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June 29, 2010

Comments

Funny. Yeah, everyone knows spies can’t garden.

It could be that her argument was:

P1.Having a beautiful garden takes a significant amount of time

P2.Being a spy takes a significant amount of time

C1.Mrs. Murphy had a beautiful garden, which means she couldn't be spy because one does not have enough time to be both a spy and a gardener.

If that was her argument, which is questionable, its still not that great since the premises are questionable (you could pay someone to tend your garden, hydrangeas don't require THAT much work, etc), but it wouldn't be a non sequitor

Isn't there a John Le Carre spy thriller called 'The Constant Gardener'?

Whether it's a non sequitor or not, it's still kind of sad that there are people who actually think this way. Bless their hearts. :-)

In the NY Times article the exact quote is this: “They couldn’t have been spies,” she said jokingly. “Look what she did with the hydrangeas.” The joke is the supposed logical fallacy.

(http://www.nytimes.com/2010/06/29/world/europe/29spy.html?scp=3&sq=spies&st=cse)

Hi Brian

Your right. Nation Review Online has the quote wrong. The quote is from a 15 year old, and is actually pretty funny. Not too impressed with NRO.

The more I think about it, the more I think the original post should be edited so as not to give misinformation. Maybe with an added comment about always double checking your source. (Not that I haven't made the same mistake before).

Well...The original quote that appeared online did not include "jokingly". It was:

<misspelled>Jessie Gugig</misspelled>, 15, said she could not believe the charges, especially against Mrs. Murphy. “They couldn’t have been spies,” she said. “Look what she did with the hydrangeas.”

But I think it really was a (lame**) joke. See here and here and here. The first article describes the quote and includes the blog author's own opinion that it was a joke. He also reports observing the change in editions to include "jokingly". The comment section includes a long post from someone claiming to be Jessie Gugig confirming that it was a joke. The follow-up articles discuss whether the comment really is from Jessie Gugig. I'm not sure that it is, but I'm leaning that way.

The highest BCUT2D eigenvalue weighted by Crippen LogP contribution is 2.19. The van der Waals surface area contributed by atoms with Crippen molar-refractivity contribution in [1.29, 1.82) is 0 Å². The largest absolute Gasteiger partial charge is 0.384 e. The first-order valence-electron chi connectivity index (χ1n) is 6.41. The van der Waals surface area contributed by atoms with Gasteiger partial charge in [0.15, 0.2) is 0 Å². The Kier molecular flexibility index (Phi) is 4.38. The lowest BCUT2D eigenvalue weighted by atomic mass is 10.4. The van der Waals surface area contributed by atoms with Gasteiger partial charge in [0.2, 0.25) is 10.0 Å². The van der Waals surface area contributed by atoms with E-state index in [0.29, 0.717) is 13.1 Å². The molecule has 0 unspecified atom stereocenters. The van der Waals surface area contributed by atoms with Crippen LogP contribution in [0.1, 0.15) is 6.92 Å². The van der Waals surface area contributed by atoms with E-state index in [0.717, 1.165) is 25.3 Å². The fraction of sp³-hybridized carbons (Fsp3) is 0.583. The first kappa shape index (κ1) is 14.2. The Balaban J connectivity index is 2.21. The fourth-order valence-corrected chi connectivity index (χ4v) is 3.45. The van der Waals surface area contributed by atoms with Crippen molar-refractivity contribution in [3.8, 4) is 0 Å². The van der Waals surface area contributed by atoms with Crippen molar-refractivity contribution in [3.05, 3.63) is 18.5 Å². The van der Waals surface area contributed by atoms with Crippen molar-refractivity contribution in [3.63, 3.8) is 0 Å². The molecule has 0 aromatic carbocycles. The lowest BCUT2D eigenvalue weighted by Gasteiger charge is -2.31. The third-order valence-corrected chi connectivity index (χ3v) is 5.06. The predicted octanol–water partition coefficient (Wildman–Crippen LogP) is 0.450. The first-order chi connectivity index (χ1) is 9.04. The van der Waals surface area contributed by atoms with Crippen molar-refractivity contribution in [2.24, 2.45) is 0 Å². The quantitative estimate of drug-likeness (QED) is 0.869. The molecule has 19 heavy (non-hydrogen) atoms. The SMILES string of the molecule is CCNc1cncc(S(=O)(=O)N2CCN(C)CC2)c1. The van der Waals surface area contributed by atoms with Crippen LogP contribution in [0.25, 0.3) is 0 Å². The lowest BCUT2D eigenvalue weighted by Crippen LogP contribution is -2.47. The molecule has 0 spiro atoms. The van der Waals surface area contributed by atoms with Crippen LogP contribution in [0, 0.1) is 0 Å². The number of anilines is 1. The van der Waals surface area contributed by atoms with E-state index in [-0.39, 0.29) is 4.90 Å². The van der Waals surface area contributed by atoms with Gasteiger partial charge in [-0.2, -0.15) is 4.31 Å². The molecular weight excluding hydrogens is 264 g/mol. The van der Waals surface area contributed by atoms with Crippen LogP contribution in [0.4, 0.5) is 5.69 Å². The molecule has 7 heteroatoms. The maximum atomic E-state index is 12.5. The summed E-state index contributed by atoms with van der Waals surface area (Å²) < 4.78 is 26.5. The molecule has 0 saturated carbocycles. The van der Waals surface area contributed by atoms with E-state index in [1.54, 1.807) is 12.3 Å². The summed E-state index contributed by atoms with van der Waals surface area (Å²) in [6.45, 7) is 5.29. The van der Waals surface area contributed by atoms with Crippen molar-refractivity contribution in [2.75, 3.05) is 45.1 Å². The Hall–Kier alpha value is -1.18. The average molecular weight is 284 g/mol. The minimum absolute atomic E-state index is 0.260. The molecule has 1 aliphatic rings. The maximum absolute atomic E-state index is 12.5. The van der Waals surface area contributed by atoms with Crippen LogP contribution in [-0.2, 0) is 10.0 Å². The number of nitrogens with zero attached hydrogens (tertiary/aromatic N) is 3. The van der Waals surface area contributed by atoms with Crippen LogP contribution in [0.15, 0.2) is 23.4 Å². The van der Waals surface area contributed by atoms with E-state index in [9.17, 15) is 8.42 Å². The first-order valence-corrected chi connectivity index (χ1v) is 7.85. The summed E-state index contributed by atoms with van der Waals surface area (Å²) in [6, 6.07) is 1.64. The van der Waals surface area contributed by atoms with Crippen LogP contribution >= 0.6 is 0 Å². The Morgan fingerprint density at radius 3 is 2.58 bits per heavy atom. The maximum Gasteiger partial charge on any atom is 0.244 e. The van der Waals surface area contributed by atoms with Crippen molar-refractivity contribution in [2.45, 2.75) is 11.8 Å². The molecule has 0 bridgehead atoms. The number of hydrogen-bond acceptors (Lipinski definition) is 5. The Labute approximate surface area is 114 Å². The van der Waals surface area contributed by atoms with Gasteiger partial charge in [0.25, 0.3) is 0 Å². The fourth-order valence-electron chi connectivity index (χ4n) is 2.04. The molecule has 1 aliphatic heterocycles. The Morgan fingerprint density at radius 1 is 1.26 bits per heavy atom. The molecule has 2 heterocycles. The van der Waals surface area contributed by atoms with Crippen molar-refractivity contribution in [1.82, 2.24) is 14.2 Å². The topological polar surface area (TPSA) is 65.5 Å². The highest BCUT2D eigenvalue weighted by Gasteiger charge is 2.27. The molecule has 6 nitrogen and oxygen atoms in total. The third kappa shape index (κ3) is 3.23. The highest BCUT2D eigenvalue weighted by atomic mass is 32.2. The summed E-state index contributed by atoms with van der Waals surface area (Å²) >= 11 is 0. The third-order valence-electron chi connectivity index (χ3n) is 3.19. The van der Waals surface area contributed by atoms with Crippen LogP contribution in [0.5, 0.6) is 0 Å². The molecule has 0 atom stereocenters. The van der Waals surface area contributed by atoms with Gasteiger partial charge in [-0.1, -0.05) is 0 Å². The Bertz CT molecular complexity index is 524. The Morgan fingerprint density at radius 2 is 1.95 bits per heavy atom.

According to the comment, Jessie's family informed the Times and first got the name corrected and after a lot of wrangling with the Times, eventually got the word "jokingly" inserted. NRO was obviously quoting from an earlier online version of the article that had the name right, but that did not include "jokingly".

Jessie, quite correctly, thought the original made her look vapid. She said she had made other jokes about the case to the reporter as well. I suppose we may conclude that Miss Gugig does not believe the charges (for reasons that neither she nor the Times article ever get into) and was, through jokes conveying the message that the results of this 7-year investigation were absurd.

(As a side note, I'd be willing to bet that her impression is wrong and that the Murphy's are as guilty as sin.)

The original quote by the Times was poorly presented, since it gave the impression this was really Jessie's reason for not believing the charges. I'm not sure that adding "jokingly" really repairs the damage, since it then simply looks inconsistent (they say JG doesn't believe the charges, but then the only reason they give for that is a joke?).

Wouldn't this have done the job better:

Jessie Gugig, 15, found the charges, especially those against Mrs. Murphy, absurd. “They couldn’t have been spies,” she quipped. “Look what she did with the hydrangeas.”
The Times was reluctant to change the quote at all (except the name issue), because they thought (correctly) that it was the 'money quote' of the whole article. And, obviously, part of it's 'buzz' is the fact that some readers would misconstrue it as a vapid remark. So they were willing to mischaracterize a 15-year old's remarks to make her look like a complete airhead in order to generate a little extra buzz for their sinking ship. Desperate Times call for desperate measures I suppose.

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** - And I mean "lame" in that charmingly awkward 15-year old kind of way...I don't think ill of Miss Gugig at all.

It depends on what the meaning of the word "jokingly" is.

L0L

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